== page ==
For a studio that essentially created the cinematic universe with its decades-long "Universal Monsters" series of films, it seems ironic that after their second attempt Universal Pictures' are finding it difficult to resurrect the concept and claim their own piece of the Cinematic Universe trend started by Marvel Studios. Recently released in theaters The Mummy, starring Tom Cruise, Sofia Boutella, and Russell Crowe has been met with almost universal critical panning, although it looks set to be a moderate success at the box office. Conversely, the studio's previous attempt at resurrecting its Monsters Cinematic Universe 2014's Dracula Untold received much more favorable reviews but failed to cross the magical $300 million mark that is now viewed by many as the necessary minimum earnings to be considered a box office success.
With Dracula Untold retconned out of the Dark Universe Universal Pictures have been pushing The Mummy as the new first chapter in their fledgling cinematic universe, and in all honesty, it shows. Whereas Marvel has SHIELD and Legendary has Monarch, the Dark Universe has Prodigium, which is established as a centuries old, infinitely funded monster squad with, ironically, a monster running the show in Russell Crowe's Dr. Henry Jekyll. If the name of this organization wasn't bad enough then imagine the disappointment when Crowe transforms into the evil Mr. Eddie Hyde. Fans of 2003's League of Extraordinary Gentleman may have been expecting a hulk like transformation, but unfortunately, the limit of Crowe's mutation is the acquisition of some dark makeup around the eyes and a cockney accent (pictured below). Thankfully though Crowe's stiff upper lip adaptation of Marvel's Nick Fury is only a supporting character.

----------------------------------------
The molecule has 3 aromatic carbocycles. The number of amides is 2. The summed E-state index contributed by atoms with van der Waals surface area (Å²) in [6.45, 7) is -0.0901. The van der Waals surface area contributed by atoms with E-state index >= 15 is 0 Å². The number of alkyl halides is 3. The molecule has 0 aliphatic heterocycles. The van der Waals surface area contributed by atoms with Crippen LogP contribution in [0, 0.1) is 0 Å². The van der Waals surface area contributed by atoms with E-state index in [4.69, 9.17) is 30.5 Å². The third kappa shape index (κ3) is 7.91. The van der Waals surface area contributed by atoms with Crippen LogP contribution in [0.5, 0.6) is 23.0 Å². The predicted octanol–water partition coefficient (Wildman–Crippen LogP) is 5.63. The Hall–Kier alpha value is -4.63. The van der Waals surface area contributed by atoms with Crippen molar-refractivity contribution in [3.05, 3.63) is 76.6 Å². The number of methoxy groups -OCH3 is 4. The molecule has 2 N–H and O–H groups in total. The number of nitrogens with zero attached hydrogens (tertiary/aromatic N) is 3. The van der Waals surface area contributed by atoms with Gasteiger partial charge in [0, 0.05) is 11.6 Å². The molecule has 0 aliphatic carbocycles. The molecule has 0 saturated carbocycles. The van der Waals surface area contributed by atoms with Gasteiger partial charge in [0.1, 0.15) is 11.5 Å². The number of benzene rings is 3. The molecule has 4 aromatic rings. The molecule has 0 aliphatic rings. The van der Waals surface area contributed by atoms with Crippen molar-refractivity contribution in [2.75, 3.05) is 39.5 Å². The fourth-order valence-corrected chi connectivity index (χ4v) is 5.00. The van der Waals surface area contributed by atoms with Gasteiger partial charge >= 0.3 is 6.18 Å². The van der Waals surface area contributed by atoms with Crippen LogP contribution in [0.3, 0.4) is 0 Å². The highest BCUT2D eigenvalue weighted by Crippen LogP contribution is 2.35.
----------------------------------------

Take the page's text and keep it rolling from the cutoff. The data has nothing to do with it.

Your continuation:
Unfortunately, the performances offered by both of the movie's main stars is just as underwhelming, with Cruise playing his default character type and Boutella frequently mimicking Arnold Vosloo's performance from Stephen Sommers first two Mummy movies. Which brings us to the inevitable truth; that despite pulling in a big name like Tom Cruise and trying so hard to establish its own cinematic universe. This new adaptation is nowhere as fun, exciting or even as polished, both narratively and in terms of direction and editing as Stephen Sommers 1999 movie. Considering the actor's recent resurgence in movies such Oblivion and Edge of Tomorrow, it comes as a surprise when Brendan Fraser's gun toting hero is more entertaining and more believable than anything Cruise has to offer in this poorly conceived rehash, and while we praise Boutella's performance as the first female Mummy on the big screen, Vosloo's performance as Imhotep still reigns supreme. Though of course, Boris Karloff's legendary performance remains untouched.
Even the movies well publicized zero gravity plane crash action sequence does little to elevate this movie above its mediocracy, chiefly because most already know that Cruise survives the crash due to both his casting and that his resurrection was "spoiled", as with most movies recently, in the movie's marketing. There is literally nothing about the movie that can be commended and as such, The Mummy, in my opinion, doesn't even deserve Scified's lowest rating of one star.
This article was written By Gavin and published on 2017-06-20 01:53:23